An interview with key executives of Duke-American Transmission Co.: Phillip Grigsby, president, and Randy Satterfield, executive vice president. Both also sit on DATC's Board of Managers.
Industry Evolution: Financial Pressures Ahead
Can utilities simultaneously manage rising costs and pressing capital investment needs?
Does the utility industry have the financial strength sufficient to meet the combined challenges of: (1) sharply increasing and highly volatile fuel and purchased-power costs; (2) significant capital investment requirements; and (3) rising interest rates? 1
The industry has recovered fairly well since the financial meltdown associated with the Western power crisis and the Enron bankruptcy, but recent data also show a downward trend in utility earned returns on equity (ROEs), a decline in operating cash flows, and credit quality that has trended downward over the last five years. These findings suggest that reasonable rate relief and investment-recovery policies will be needed to maintain a financially strong utility industry sufficiently capable of attracting the required capital and meeting its responsibilities in a stable, cost-effective manner. Regulation that does not provide for the full and timely cost recovery of prudent costs will weaken utilities financially, thereby raising investment-related costs and discouraging investments that would yield long-term benefits.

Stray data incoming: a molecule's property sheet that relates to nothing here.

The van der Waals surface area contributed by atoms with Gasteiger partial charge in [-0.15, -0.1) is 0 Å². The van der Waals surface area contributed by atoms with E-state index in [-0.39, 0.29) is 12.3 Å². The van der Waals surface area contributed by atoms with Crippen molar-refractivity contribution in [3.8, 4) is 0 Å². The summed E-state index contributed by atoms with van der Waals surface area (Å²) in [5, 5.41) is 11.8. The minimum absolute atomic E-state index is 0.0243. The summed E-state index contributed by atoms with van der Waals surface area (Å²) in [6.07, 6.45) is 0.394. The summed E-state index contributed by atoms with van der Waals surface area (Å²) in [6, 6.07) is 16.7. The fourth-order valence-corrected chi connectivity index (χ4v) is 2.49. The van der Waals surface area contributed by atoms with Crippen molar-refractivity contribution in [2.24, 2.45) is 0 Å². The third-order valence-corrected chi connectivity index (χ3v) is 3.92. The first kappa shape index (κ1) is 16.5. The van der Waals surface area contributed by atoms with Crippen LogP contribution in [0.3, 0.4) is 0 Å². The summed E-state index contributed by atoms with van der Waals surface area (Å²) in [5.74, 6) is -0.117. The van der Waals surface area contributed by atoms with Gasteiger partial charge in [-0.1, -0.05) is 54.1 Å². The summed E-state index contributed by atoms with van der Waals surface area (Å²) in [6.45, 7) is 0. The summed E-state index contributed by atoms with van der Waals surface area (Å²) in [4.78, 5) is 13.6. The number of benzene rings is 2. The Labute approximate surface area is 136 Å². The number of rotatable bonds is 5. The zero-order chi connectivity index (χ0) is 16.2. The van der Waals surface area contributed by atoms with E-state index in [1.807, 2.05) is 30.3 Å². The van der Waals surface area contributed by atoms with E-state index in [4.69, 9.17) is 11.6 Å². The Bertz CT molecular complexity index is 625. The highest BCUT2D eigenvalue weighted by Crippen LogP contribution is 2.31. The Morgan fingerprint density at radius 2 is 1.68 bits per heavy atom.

The Last Decade
While primarily focused on assessing the risk of debt holders, credit ratings also reflect overall company and industry fundamentals, as well as factors important to equity holders, such as allowed and earned ROEs. Fig. 1 shows the credit ratings for electric and combination utilities, which are primarily utility operating companies. 2
The figure also shows two notable trends. First, it documents the marked decline of average credit ratings for a sample of 121 operating utilities, which represent the mostly regulated segment of the industry. Until year-end 1999, financially strong companies rated “BBB+” or above accounted for approximately 75 percent of all companies. By the end of 2005, the proportion of utilities rated “BBB+” or above had declined to approximately 45 percent. Second, Fig. 1 documents that the financially weak segment of the industry has been recovering from its weakest period in 2003. Utilities rated “BBB-” or below used to account for only 10 percent to 15 percent of all companies through 2001, but that share increased to almost 30 percent by 2003. However, the proportion of utilities rated “BBB-” or below investment grade improved to approximately 20 percent by the end of 2005.Fig. 2 shows the same data for a sample of 25 independent power producers (IPPs) and energy traders, i.e., the largely unregulated portion of the industry. Not surprisingly, this figure shows a much stronger response to the recent energy and financial strain created in the aftermath of the Western power crisis and the Enron bankruptcy. The proportion of companies with below-investment-grade ratings ( i.e., below “BBB-”) increased from approximately 15 percent in 2000 to nearly 60 percent in 2002. As with utility operating companies, the last few years show widespread improvement in overall credit ratings, though not to the levels of the mostly regulated segment. By the end